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Title: Studying galaxy evolution with modern radio surveys
Author: Hale, Catherine
Awarding Body: University of Oxford
Current Institution: University of Oxford
Date of Award: 2019
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Modern radio surveys are transforming our view of the extragalactic sky, observing both Star Forming Galaxies (SFGs) and Active Galactic Nuclei (AGN) over large fractions of the history of the Universe. This allows us to investigate their evolution. In Chapter 2, I investigate how the relationship between galaxies and their dark matter environments evolves, through studying their angular clustering. Using the VLA 3 GHz COSMOS Survey (Smolcic et al., 2017a,b), I find that AGN reside in more massive haloes than SFGs and that radiatively inefficient AGN tend to reside in more massive haloes than their efficient counterparts. I investigate this further, in Chapter 3, by parameterising the Conditional Luminosity Function (CLF), which links environment to the luminosity distribution of these sources. This is novel at radio frequencies. From this, I study how the typical properties of galaxies vary with environment (or luminosity), again concluding that inefficient AGN reside in the most massive haloes, but that the halo mass supporting AGN and SFGs is smaller at higher redshifts. In Chapter 4, I investigate whether the multi-wavelength source extraction software ProFound (Robotham et al., 2018) can accurately quantify the flux densities of radio sources, irrespective of morphology. This is especially important for modern telescopes with a combination of long and short baselines. I find that Pro- Found is able to outperform commonly used software (PyBDSF and AEGEAN) when complex morphologies are considered and perform competitively when modelling sources with smooth morphologies. Finally, in Chapter 5, I present the deepest low frequency (144 MHz) observations of the XMM-LSS field, using LOFAR. This provides a low frequency catalogue which can be used in conjunction with higher frequency radio surveys. Combining the work of this Thesis will enable greater understanding of the relationship between galaxies and their environments, using future deep extragalactic radio surveys and this is discussed in Chapter 6.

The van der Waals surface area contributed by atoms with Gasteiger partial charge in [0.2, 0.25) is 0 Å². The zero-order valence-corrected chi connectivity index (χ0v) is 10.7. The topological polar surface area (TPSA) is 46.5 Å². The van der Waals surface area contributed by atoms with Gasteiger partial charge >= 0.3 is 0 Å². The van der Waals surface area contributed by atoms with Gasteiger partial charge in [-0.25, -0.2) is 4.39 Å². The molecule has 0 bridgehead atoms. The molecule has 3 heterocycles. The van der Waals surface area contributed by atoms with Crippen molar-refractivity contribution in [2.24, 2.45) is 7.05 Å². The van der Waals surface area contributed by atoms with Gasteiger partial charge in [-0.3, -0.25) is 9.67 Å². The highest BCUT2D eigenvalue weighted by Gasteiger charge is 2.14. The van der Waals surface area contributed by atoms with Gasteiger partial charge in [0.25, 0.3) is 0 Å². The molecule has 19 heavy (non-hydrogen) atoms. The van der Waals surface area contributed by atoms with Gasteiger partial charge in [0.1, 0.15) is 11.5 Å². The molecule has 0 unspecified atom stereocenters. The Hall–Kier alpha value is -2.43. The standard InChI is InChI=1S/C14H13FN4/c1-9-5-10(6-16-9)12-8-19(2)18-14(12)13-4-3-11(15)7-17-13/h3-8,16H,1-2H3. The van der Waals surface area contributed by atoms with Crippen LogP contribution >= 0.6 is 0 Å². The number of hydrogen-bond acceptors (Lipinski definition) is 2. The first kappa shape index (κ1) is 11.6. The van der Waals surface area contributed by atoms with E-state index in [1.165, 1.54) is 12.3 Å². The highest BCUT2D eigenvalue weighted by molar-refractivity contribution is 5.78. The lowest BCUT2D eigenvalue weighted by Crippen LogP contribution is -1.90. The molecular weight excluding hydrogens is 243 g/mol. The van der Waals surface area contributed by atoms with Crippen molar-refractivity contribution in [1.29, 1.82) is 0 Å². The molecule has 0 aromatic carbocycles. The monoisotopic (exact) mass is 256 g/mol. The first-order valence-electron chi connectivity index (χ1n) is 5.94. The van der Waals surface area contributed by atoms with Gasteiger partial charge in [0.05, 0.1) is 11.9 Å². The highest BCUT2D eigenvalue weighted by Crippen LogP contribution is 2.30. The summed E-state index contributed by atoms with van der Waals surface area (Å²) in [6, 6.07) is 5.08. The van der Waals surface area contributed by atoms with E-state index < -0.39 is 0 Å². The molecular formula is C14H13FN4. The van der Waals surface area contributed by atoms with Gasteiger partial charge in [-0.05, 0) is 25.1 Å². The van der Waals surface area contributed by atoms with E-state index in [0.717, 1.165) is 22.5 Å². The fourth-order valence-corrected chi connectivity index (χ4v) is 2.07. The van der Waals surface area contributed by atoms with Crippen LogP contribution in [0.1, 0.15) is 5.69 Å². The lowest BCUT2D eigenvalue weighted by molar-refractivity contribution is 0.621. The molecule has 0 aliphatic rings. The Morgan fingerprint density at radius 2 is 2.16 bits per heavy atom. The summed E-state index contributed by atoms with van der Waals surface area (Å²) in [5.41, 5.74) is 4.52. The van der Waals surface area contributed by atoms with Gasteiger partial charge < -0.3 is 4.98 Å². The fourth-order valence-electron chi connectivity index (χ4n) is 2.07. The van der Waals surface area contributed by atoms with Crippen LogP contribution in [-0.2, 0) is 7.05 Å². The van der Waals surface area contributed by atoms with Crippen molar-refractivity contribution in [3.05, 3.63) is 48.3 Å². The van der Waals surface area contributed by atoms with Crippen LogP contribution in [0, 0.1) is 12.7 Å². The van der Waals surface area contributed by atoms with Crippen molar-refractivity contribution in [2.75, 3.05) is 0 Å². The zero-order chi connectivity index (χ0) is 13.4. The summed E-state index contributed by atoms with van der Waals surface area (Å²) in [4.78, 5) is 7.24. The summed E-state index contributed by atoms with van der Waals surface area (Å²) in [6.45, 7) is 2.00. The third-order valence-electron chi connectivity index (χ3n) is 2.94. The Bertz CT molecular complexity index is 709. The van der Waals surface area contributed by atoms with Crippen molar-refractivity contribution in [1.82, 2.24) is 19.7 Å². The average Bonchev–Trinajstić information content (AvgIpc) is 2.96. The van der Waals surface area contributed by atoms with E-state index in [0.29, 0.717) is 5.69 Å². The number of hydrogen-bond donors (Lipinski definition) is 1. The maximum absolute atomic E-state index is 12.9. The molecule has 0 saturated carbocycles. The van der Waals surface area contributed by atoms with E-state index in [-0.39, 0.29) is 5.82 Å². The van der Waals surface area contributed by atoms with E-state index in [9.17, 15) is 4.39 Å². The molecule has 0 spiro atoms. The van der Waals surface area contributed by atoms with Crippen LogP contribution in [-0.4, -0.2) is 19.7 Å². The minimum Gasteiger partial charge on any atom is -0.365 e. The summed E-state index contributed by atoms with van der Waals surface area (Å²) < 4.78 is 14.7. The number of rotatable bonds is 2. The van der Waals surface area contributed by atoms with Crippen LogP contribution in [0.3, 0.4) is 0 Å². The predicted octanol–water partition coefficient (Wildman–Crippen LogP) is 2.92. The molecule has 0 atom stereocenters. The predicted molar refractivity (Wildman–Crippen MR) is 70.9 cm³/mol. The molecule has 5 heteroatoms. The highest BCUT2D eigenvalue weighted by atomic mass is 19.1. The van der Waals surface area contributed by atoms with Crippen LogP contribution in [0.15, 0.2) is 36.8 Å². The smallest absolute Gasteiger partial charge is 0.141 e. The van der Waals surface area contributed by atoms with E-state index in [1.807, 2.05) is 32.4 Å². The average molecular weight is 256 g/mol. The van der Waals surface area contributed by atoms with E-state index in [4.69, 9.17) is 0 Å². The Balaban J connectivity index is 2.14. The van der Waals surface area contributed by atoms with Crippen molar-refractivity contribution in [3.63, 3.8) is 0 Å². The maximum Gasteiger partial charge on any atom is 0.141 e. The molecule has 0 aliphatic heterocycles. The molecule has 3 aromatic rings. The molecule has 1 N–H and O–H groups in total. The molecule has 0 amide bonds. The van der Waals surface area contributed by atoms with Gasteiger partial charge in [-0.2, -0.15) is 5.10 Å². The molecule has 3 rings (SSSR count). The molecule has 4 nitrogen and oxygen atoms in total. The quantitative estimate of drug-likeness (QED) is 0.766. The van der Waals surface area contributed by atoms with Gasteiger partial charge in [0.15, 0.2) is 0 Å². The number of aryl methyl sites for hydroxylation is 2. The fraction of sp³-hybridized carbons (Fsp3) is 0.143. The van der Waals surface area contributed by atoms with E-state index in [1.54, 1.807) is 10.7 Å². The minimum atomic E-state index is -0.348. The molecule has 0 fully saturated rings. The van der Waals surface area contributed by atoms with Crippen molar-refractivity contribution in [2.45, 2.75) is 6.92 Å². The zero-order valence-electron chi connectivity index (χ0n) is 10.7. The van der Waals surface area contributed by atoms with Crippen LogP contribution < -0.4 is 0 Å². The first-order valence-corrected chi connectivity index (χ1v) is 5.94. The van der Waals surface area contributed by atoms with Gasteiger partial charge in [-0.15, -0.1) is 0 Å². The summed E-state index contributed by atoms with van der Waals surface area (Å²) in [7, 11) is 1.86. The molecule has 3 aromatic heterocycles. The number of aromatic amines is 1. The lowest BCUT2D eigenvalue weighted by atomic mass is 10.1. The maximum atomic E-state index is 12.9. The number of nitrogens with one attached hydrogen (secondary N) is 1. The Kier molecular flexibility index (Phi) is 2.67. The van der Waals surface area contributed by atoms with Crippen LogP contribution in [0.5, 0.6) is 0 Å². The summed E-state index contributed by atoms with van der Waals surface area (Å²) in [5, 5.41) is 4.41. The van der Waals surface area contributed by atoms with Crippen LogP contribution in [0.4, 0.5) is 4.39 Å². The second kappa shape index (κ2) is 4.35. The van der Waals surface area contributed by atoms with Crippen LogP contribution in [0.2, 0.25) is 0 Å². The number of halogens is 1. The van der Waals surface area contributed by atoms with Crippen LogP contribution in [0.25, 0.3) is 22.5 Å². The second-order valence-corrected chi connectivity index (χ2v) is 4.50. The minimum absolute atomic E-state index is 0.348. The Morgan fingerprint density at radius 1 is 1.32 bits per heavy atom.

Supervisor: Jarvis, Matt Sponsor: Science and Technology Facilities Council
Qualification Name: Thesis (Ph.D.) Qualification Level: Doctoral
EThOS ID:  DOI: Not available
Keywords: Astrophysics